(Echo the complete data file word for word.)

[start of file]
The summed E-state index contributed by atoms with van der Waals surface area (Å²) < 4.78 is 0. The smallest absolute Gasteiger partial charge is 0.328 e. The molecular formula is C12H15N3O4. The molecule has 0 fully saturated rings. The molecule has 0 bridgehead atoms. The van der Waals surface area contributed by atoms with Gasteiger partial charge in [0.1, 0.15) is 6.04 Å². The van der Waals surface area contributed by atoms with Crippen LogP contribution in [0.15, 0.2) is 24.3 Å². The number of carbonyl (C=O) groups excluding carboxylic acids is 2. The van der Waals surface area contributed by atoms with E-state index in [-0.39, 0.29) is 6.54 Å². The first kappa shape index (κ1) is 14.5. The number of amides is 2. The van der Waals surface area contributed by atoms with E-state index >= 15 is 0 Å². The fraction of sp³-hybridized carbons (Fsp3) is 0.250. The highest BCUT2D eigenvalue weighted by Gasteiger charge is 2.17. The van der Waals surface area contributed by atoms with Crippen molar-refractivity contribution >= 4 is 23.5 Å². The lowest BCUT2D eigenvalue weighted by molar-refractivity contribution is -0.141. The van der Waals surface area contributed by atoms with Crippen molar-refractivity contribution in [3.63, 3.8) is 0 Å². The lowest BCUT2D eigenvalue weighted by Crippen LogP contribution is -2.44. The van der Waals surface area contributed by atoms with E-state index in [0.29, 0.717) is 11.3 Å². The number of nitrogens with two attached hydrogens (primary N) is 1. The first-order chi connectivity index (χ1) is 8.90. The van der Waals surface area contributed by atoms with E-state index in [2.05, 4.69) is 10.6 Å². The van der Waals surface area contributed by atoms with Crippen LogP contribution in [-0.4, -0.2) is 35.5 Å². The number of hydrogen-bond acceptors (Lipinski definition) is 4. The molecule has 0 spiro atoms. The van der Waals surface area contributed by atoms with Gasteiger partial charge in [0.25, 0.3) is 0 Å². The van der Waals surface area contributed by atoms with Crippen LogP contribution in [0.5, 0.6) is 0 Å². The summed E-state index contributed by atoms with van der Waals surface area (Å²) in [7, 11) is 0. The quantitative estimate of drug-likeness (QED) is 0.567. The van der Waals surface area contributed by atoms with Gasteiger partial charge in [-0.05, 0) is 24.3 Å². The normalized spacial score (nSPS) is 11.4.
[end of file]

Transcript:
The summed E-state index contributed by atoms with van der Waals surface area (Å²) < 4.78 is 0. The smallest absolute Gasteiger partial charge is 0.328 e. The molecular formula is C12H15N3O4. The molecule has 0 fully saturated rings. The molecule has 0 bridgehead atoms. The van der Waals surface area contributed by atoms with Gasteiger partial charge in [0.1, 0.15) is 6.04 Å². The van der Waals surface area contributed by atoms with Crippen LogP contribution in [0.15, 0.2) is 24.3 Å². The number of carbonyl (C=O) groups excluding carboxylic acids is 2. The van der Waals surface area contributed by atoms with E-state index in [-0.39, 0.29) is 6.54 Å². The first kappa shape index (κ1) is 14.5. The number of amides is 2. The van der Waals surface area contributed by atoms with E-state index >= 15 is 0 Å². The fraction of sp³-hybridized carbons (Fsp3) is 0.250. The highest BCUT2D eigenvalue weighted by Gasteiger charge is 2.17. The van der Waals surface area contributed by atoms with Crippen molar-refractivity contribution >= 4 is 23.5 Å². The lowest BCUT2D eigenvalue weighted by molar-refractivity contribution is -0.141. The van der Waals surface area contributed by atoms with Crippen molar-refractivity contribution in [3.63, 3.8) is 0 Å². The lowest BCUT2D eigenvalue weighted by Crippen LogP contribution is -2.44. The van der Waals surface area contributed by atoms with E-state index in [0.29, 0.717) is 11.3 Å². The number of nitrogens with two attached hydrogens (primary N) is 1. The first-order chi connectivity index (χ1) is 8.90. The van der Waals surface area contributed by atoms with E-state index in [2.05, 4.69) is 10.6 Å². The van der Waals surface area contributed by atoms with Crippen LogP contribution in [-0.4, -0.2) is 35.5 Å². The number of hydrogen-bond acceptors (Lipinski definition) is 4. The molecule has 0 spiro atoms. The van der Waals surface area contributed by atoms with Gasteiger partial charge in [0.25, 0.3) is 0 Å². The van der Waals surface area contributed by atoms with Crippen LogP contribution in [0.5, 0.6) is 0 Å². The summed E-state index contributed by atoms with van der Waals surface area (Å²) in [7, 11) is 0. The quantitative estimate of drug-likeness (QED) is 0.567. The van der Waals surface area contributed by atoms with Gasteiger partial charge in [-0.05, 0) is 24.3 Å². The normalized spacial score (nSPS) is 11.4.